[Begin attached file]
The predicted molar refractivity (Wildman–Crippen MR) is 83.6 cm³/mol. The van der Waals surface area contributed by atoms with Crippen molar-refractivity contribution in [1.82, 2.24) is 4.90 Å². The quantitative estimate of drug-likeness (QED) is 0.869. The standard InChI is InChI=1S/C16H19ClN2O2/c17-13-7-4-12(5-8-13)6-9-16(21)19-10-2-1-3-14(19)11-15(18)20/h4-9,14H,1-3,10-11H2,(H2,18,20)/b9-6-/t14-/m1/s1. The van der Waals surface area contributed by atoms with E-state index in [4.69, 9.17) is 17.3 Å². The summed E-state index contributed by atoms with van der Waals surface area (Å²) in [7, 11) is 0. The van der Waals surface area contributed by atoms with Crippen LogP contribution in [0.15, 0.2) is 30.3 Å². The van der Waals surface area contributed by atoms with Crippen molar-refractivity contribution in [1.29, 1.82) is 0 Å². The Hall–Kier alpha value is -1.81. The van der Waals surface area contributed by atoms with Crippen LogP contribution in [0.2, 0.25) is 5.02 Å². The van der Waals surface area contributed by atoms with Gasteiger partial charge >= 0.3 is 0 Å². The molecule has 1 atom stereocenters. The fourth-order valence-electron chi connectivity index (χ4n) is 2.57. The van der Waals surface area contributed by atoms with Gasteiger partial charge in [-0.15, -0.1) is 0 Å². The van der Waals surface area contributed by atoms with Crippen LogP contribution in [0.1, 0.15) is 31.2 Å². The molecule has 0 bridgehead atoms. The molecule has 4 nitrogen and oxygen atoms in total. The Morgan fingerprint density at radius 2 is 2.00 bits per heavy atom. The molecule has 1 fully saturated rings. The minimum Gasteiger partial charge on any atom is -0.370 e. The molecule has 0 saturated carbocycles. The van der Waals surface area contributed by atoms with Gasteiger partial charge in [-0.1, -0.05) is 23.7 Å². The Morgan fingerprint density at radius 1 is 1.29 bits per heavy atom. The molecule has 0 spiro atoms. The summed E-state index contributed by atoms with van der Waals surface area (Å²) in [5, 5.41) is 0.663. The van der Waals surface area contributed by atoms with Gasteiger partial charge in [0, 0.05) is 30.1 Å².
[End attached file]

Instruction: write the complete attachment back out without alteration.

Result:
The predicted molar refractivity (Wildman–Crippen MR) is 83.6 cm³/mol. The van der Waals surface area contributed by atoms with Crippen molar-refractivity contribution in [1.82, 2.24) is 4.90 Å². The quantitative estimate of drug-likeness (QED) is 0.869. The standard InChI is InChI=1S/C16H19ClN2O2/c17-13-7-4-12(5-8-13)6-9-16(21)19-10-2-1-3-14(19)11-15(18)20/h4-9,14H,1-3,10-11H2,(H2,18,20)/b9-6-/t14-/m1/s1. The van der Waals surface area contributed by atoms with E-state index in [4.69, 9.17) is 17.3 Å². The summed E-state index contributed by atoms with van der Waals surface area (Å²) in [7, 11) is 0. The van der Waals surface area contributed by atoms with Crippen LogP contribution in [0.15, 0.2) is 30.3 Å². The van der Waals surface area contributed by atoms with Crippen molar-refractivity contribution in [1.29, 1.82) is 0 Å². The Hall–Kier alpha value is -1.81. The van der Waals surface area contributed by atoms with Crippen LogP contribution in [0.2, 0.25) is 5.02 Å². The van der Waals surface area contributed by atoms with Gasteiger partial charge >= 0.3 is 0 Å². The molecule has 1 atom stereocenters. The fourth-order valence-electron chi connectivity index (χ4n) is 2.57. The van der Waals surface area contributed by atoms with Gasteiger partial charge in [-0.15, -0.1) is 0 Å². The van der Waals surface area contributed by atoms with Crippen LogP contribution in [0.1, 0.15) is 31.2 Å². The molecule has 0 bridgehead atoms. The molecule has 4 nitrogen and oxygen atoms in total. The Morgan fingerprint density at radius 2 is 2.00 bits per heavy atom. The molecule has 1 fully saturated rings. The minimum Gasteiger partial charge on any atom is -0.370 e. The molecule has 0 saturated carbocycles. The van der Waals surface area contributed by atoms with Gasteiger partial charge in [-0.1, -0.05) is 23.7 Å². The Morgan fingerprint density at radius 1 is 1.29 bits per heavy atom. The molecule has 0 spiro atoms. The summed E-state index contributed by atoms with van der Waals surface area (Å²) in [5, 5.41) is 0.663. The van der Waals surface area contributed by atoms with Gasteiger partial charge in [0, 0.05) is 30.1 Å².